Here’s How It Feels to Be Rich, Lose All The Money, and Become Iceland’s Only Billionaire Again?
How does it feel to lose a $100 bill? It sucks and you’ll scramble to find it in your pockets, bags, and even in the closet in the hopes of seeing that note. So imagine losing billions in a blink of an eye – it is enough to make one go crazy. However, for Björgólfur Thor Björgólfsson, the sole billionaire in Iceland, becoming insane is not going to make his riches go back. There’s also no space for sulking and negativity, despite being strapped for cash.
The man, simply known in the UK as Thor, had fallen and has risen. On March 19, 1967, he was born to an already established family in Iceland – Thor Jensen, his great-grandpa, was instrumental in reinstating capitalism to the country, while his father headed one of the biggest shipping companies in the homeland called Hafskip and later was arrested for different charges.
After finishing school at New York University and the University of California San Diego, he went to Russia in the ‘90s to start soft drinks and beer business, which turned into a success. Heineken bought the company in 2002, which led Thor back in Iceland. Together with his dad, they purchased a 46-percent stake in Landsbanki after borrowing money from another bank.
The bad habits had accumulated – Thor had 40 limited liability companies (LLCs) and sought money more than his equity. After a couple of eyebrow-raising moves, including the leveraged buyout of the Actavis, a medicine company, the financial crisis happened. Deutsche Bank, which brought $5.4 billion for the debt of the company, then demanded the man to pay up, which prompted him to get $230 from his bank.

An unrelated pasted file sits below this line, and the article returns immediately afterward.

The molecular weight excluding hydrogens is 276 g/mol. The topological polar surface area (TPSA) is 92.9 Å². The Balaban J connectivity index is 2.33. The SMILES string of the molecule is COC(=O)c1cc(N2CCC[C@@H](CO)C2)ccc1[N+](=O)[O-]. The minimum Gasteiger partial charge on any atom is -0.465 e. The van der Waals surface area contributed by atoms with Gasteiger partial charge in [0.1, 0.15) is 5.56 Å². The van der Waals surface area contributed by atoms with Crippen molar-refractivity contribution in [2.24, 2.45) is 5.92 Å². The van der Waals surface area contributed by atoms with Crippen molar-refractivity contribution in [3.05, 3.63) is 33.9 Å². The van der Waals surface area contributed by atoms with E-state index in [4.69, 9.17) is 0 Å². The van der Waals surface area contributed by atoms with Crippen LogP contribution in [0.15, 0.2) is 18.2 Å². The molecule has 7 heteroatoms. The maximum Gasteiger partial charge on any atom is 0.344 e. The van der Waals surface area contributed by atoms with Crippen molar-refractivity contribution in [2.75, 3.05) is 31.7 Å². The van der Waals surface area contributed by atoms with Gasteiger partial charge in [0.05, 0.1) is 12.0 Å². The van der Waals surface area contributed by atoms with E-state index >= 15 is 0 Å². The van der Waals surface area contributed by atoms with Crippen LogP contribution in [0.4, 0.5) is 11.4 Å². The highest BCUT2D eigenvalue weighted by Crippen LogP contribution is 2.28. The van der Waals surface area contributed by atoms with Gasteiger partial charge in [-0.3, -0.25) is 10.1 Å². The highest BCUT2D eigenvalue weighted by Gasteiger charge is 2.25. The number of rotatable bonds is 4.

In 2008, Iceland’s president, Olafur Ragnar Grimsson, asked Thor to come home after witnessing the financial problem sweeping the globe. Landsbanki, the billionaire’s bank was in trouble and was looming shutdown. Within a week, the country was bankrupt and those who feel the brunt were the citizens who were forced to turn to their savings to survive.
People pointed their finger at Thor, who they said caused the financial disaster. In that short period of time, he became the most hated man in his country. From $3.5 billion, his net worth immediately went in the negative. The lenders were furious at him for his failed promises.
Rising from The Ashes
Fast forward to 2015, Thor came back from the rubbles, becoming a billionaire once more thanks to Actavis, which had a lot of challenges on its own. Its CEO sued the owner and vice versa and drugs had to be recalled. On top of that, the man had shouldered a $350-million debt from his father. By 2010, a deal was made between him and his creditors, stating that he wouldn’t borrow money unless he paid $1 billion.
That also meant selling some of his priciest possessions, including his megayacht, private jet, and a Ferrari. In 2012, Watson bought Actavis for a whopping $6 billion — $5.4 billion was given to the Deutsche Bank, while lenders got installment for $230 million. He took shares (4.3 million) in the drug company that’s worth $700 million, which he used to pay his debt. Now, he has an estimated net worth of $2.2 billion.
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